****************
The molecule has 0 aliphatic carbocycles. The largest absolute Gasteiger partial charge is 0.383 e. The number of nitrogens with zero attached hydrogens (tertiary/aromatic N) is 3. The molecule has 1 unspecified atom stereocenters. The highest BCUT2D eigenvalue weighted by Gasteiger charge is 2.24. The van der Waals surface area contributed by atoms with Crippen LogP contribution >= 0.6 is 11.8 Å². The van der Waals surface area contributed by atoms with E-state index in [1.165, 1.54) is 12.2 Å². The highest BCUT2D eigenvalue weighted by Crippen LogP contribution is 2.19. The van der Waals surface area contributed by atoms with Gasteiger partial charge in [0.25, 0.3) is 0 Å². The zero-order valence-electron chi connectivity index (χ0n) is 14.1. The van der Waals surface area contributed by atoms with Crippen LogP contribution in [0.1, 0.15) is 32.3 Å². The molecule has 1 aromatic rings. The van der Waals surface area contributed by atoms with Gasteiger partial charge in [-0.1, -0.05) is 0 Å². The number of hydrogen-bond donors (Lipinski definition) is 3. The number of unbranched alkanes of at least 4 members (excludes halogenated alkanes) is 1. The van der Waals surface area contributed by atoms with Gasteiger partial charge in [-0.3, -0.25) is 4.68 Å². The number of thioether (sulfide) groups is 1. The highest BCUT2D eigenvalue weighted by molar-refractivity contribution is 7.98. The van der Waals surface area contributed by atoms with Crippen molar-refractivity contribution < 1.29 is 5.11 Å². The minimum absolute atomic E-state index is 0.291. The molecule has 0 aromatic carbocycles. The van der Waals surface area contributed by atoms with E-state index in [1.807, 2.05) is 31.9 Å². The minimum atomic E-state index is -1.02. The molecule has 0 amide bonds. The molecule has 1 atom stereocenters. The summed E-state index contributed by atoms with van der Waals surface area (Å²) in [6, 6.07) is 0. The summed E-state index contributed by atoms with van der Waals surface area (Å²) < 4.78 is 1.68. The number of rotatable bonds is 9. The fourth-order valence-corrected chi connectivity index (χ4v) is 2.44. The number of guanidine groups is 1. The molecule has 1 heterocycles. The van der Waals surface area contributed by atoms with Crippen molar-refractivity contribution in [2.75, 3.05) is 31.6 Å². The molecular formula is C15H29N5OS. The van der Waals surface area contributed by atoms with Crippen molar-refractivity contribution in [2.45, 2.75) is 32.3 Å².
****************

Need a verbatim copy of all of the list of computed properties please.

The molecule has 0 aliphatic carbocycles. The largest absolute Gasteiger partial charge is 0.383 e. The number of nitrogens with zero attached hydrogens (tertiary/aromatic N) is 3. The molecule has 1 unspecified atom stereocenters. The highest BCUT2D eigenvalue weighted by Gasteiger charge is 2.24. The van der Waals surface area contributed by atoms with Crippen LogP contribution >= 0.6 is 11.8 Å². The van der Waals surface area contributed by atoms with E-state index in [1.165, 1.54) is 12.2 Å². The highest BCUT2D eigenvalue weighted by Crippen LogP contribution is 2.19. The van der Waals surface area contributed by atoms with Gasteiger partial charge in [0.25, 0.3) is 0 Å². The zero-order valence-electron chi connectivity index (χ0n) is 14.1. The van der Waals surface area contributed by atoms with Crippen LogP contribution in [0.1, 0.15) is 32.3 Å². The molecule has 1 aromatic rings. The van der Waals surface area contributed by atoms with Gasteiger partial charge in [-0.1, -0.05) is 0 Å². The number of hydrogen-bond donors (Lipinski definition) is 3. The number of unbranched alkanes of at least 4 members (excludes halogenated alkanes) is 1. The van der Waals surface area contributed by atoms with Gasteiger partial charge in [-0.3, -0.25) is 4.68 Å². The number of thioether (sulfide) groups is 1. The highest BCUT2D eigenvalue weighted by molar-refractivity contribution is 7.98. The van der Waals surface area contributed by atoms with Crippen molar-refractivity contribution < 1.29 is 5.11 Å². The minimum absolute atomic E-state index is 0.291. The molecule has 0 aromatic carbocycles. The van der Waals surface area contributed by atoms with E-state index in [1.807, 2.05) is 31.9 Å². The minimum atomic E-state index is -1.02. The molecule has 0 amide bonds. The molecule has 1 atom stereocenters. The summed E-state index contributed by atoms with van der Waals surface area (Å²) in [6, 6.07) is 0. The summed E-state index contributed by atoms with van der Waals surface area (Å²) < 4.78 is 1.68. The number of rotatable bonds is 9. The fourth-order valence-corrected chi connectivity index (χ4v) is 2.44. The number of guanidine groups is 1. The molecule has 1 heterocycles. The van der Waals surface area contributed by atoms with Crippen molar-refractivity contribution in [2.75, 3.05) is 31.6 Å². The molecular formula is C15H29N5OS. The van der Waals surface area contributed by atoms with Crippen molar-refractivity contribution in [2.45, 2.75) is 32.3 Å².